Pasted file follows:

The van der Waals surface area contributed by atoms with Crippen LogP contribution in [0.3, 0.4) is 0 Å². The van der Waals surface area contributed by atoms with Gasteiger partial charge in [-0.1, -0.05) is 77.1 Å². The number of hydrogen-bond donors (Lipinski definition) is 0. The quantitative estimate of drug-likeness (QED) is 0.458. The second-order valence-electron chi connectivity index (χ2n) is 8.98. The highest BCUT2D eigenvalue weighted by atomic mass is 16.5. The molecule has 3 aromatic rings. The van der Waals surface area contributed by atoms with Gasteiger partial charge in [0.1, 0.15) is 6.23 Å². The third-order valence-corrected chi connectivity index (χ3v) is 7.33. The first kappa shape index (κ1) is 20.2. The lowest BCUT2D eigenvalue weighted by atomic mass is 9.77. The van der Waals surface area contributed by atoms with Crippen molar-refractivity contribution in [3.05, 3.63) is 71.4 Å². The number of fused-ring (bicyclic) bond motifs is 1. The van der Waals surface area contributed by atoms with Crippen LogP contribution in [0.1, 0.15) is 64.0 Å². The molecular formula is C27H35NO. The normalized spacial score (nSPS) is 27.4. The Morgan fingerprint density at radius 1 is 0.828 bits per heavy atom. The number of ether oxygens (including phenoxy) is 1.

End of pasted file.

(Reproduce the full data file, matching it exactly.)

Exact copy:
The van der Waals surface area contributed by atoms with Crippen LogP contribution in [0.3, 0.4) is 0 Å². The van der Waals surface area contributed by atoms with Gasteiger partial charge in [-0.1, -0.05) is 77.1 Å². The number of hydrogen-bond donors (Lipinski definition) is 0. The quantitative estimate of drug-likeness (QED) is 0.458. The second-order valence-electron chi connectivity index (χ2n) is 8.98. The highest BCUT2D eigenvalue weighted by atomic mass is 16.5. The molecule has 3 aromatic rings. The van der Waals surface area contributed by atoms with Gasteiger partial charge in [0.1, 0.15) is 6.23 Å². The third-order valence-corrected chi connectivity index (χ3v) is 7.33. The first kappa shape index (κ1) is 20.2. The lowest BCUT2D eigenvalue weighted by atomic mass is 9.77. The van der Waals surface area contributed by atoms with Crippen molar-refractivity contribution in [3.05, 3.63) is 71.4 Å². The number of fused-ring (bicyclic) bond motifs is 1. The van der Waals surface area contributed by atoms with Crippen LogP contribution in [0.1, 0.15) is 64.0 Å². The molecular formula is C27H35NO. The normalized spacial score (nSPS) is 27.4. The Morgan fingerprint density at radius 1 is 0.828 bits per heavy atom. The number of ether oxygens (including phenoxy) is 1.